Sunday, February 07, 2010

Trusting in the catcher (dying well)

In chapter 14 of Wendy Wilson Greer's book of writings from Henri Nouwen, The Only Necessary Thing, Nouwen writes on death and eternal life. He shares a story about some trapeze artists, and how dying should be to us like the flyer... trusting in the Catcher.
The Flying Rodleighs are trapeze artists who perform in the German circus Simoneit-Barum. When the circus came to Freiburg two years ago, my friends Franz and Reny invited me and my father to see the show. I will never forget how enraptured I became when I first saw the Rodleighs move through the air, flying and catching as elegant dancers. The next day, I returned to the circus to see them again and introduced myself to them as one of their great fans. They invited me to attend their practice sessions, gave me free tickets, asked me to dinner, and suggested I travel with them for a week in the near future. I did, and we became good friends.

One day, I was sitting with Rodleigh, the leader of the troupe, in his caravan, talking about flying. He said, "As a flyer, I must have complete trust in my catcher. The public might think that I am the great star of the trapeze, but the real star is Joe, my catcher. He has to be there for me with split-second precision and grab me out of the air as I come to him in the long jump." "How does it work?" I asked. "The secret," Rodleigh said, "is that the flyer does nothing and the catcher does everything. When I fly to Joe, I have simply to stretch out my arms and hands and wait for him to catch me and pull me safely over the apron behind the catcher."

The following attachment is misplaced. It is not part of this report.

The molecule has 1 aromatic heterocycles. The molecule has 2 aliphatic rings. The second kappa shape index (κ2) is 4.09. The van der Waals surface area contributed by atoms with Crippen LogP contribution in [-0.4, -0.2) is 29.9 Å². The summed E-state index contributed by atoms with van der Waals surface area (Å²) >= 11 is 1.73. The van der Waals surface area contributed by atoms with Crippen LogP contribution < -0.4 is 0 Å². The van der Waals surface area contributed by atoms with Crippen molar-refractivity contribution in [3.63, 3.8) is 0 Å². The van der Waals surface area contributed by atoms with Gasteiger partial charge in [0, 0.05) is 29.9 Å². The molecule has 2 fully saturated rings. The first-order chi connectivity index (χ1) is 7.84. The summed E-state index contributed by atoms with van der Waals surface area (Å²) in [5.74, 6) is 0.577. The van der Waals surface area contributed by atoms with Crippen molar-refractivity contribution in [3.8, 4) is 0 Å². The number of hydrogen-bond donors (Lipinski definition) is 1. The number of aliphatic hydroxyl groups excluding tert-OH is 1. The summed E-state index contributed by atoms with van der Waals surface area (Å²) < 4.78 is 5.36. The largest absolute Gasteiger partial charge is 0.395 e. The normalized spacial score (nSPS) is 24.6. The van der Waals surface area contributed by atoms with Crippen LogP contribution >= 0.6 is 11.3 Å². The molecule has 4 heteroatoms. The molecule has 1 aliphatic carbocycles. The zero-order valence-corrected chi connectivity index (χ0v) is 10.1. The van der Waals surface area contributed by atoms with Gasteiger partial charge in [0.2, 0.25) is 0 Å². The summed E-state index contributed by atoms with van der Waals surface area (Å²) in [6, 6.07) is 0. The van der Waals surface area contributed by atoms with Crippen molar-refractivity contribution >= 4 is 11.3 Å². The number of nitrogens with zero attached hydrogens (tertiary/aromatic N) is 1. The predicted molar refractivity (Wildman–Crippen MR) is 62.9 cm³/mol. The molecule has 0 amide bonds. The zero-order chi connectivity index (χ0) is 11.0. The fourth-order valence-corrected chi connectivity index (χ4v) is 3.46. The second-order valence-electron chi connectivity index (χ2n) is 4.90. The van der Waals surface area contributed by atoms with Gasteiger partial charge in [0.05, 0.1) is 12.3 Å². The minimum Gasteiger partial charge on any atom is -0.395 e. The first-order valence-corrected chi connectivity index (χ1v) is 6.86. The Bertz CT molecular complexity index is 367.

"You do nothing!" I said, surprised. "Nothing," Rodleigh repeated. "The worst thing the flyer can do is to try to catch the catcher. I am not supposed to catch Joe. It's Joe's task to catch me. If I grabbed Joe's wrists, I might break them, or he might break mine, and that would be the end for both of us. A flyer must fly, and a catcher must catch, and the flyer must trust, with outstretched arms, that his catcher will be there for him."

When Rodleigh said this with so much conviction, the words of Jesus flashed through my mind: "Father, into your hands I commend my Spirit." Dying is trusting in the catcher. To care for the dying is to say, "Don't be afraid. Remember that you are the beloved child of God. He will be there when you make your long jump. Don't try to grab him; he will grab you. Just stretch out your arms and hands and trust, trust, trust."

I have been with several people at their death. It is interesting how different it can be. For some it's very peaceful; yet with some it looks terrifying. I wonder if this "trust factor" may have something to do with it (though it would be hard for anyone to say with certainty). And I wonder too if... the more we "live in the Spirit," the easier it is to "die in the Spirit." I dunno. Yet.

Peace out; and in.